Stock vs stock options

The difference between stocks and stock options is that stocks give you a small piece of ownership in the company, while stock options are contracts that give you the right to buy or sell the stock at a definite price by a particular date. There are always two sides to every option transaction: a buyer and a seller. For every call or put option bought, there is always someone else who is selling it. Many traders think of a position in stock options as a stock surrogate that has a higher leverage and less required capital. They can be used to bet on the direction of a stock’s price, just like the stock itself. But stock options have different characteristics than stocks.  And there is a lot of terminologies that options traders must learn.

What are Put and Call?

A call is the option to buy the underlying stock at a predetermined price by a predetermined date. The buyer has the right I explained above. The seller of the call who is also known as the call “writer” is the one who has the obligation. If the call buyer decides to buy, the call writer is obliged to sell shares to the call buyer at the strike price. A call option contract grants its holder the right to buy a certain but specified number of shares of the underlying stock. That right has to be executed at the settled strike price on or before the date of the expiry of the contract.

For example, you bought a call option on ABC company with a strike price of $40, expiring in two months. That call buyer has the right to exercise that option, paying $40 per share, and receiving the shares. The writer of the call would have the obligation to deliver those shares and receive $40 for them.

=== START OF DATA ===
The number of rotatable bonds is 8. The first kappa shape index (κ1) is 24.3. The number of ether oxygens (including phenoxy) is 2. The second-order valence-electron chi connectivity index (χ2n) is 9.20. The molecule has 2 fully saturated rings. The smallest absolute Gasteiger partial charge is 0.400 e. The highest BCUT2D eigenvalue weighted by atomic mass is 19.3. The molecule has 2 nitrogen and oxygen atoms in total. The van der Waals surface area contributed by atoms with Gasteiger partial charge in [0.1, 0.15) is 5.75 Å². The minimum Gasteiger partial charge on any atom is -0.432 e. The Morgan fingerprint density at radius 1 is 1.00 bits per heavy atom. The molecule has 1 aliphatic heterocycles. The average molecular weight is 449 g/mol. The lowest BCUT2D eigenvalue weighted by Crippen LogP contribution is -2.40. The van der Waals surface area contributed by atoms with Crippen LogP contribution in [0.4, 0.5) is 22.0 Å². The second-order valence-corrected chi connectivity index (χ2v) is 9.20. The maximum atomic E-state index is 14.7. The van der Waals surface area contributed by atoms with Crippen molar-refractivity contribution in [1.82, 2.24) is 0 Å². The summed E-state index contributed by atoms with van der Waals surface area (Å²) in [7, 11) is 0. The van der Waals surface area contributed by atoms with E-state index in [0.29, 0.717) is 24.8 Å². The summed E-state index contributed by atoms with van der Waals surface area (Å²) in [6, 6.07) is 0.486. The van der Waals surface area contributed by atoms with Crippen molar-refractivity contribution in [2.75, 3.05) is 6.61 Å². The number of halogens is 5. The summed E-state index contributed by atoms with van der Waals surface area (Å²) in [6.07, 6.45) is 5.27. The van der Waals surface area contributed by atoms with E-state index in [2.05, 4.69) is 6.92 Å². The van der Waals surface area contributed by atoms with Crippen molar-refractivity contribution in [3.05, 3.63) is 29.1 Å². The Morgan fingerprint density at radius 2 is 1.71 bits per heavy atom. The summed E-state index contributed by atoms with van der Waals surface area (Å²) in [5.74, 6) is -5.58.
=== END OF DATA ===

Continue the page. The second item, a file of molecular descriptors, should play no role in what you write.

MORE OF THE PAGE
Put options are the options to sell the underlying stock at a predetermined strike price. Until a fixed expiry date. That put buyer has the right to sell shares at the strike price. And the put writer is obliged to buy at that price.

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Calls and puts, individual, or in combination, can provide different levels of leverage or protection to a portfolio.

What are employee stock options?

Many companies issue them for their employees. When used appropriately, these options can be worth a lot of money for you. With an employee stock options plan, you are offered the right to buy a specific number of shares of company stock.

All employees’ options have a vesting date and the expiration date. It’s impossible to exercise these options before the vesting date or after the expiration date.
You’ll recognize two types of stock options companies issue to employees:

NQs – Non-Qualified Stock Options
ISOs – Incentive Stock Options

With a non-qualified type, taxes are taken from your gains after you exercise the options. However, keeping too much company stock is considered risky. For example, if the company has financial problems, your future financial security could be in danger.

When long-term investors want to invest in a stock, they usually buy the stock at the current market price and pay full price for the stock. An alternative is to use stock options. Buying them allows you to leverage your purchases. Far more than is possible in even a margined stock purchase. In several investment situations, it might make sense to invest in stock options. Hence, rather than the underlying stock. Note,  the basic fact of stock options trading. You are highly leveraging your investment. And it means your investment risk is also substantially increased.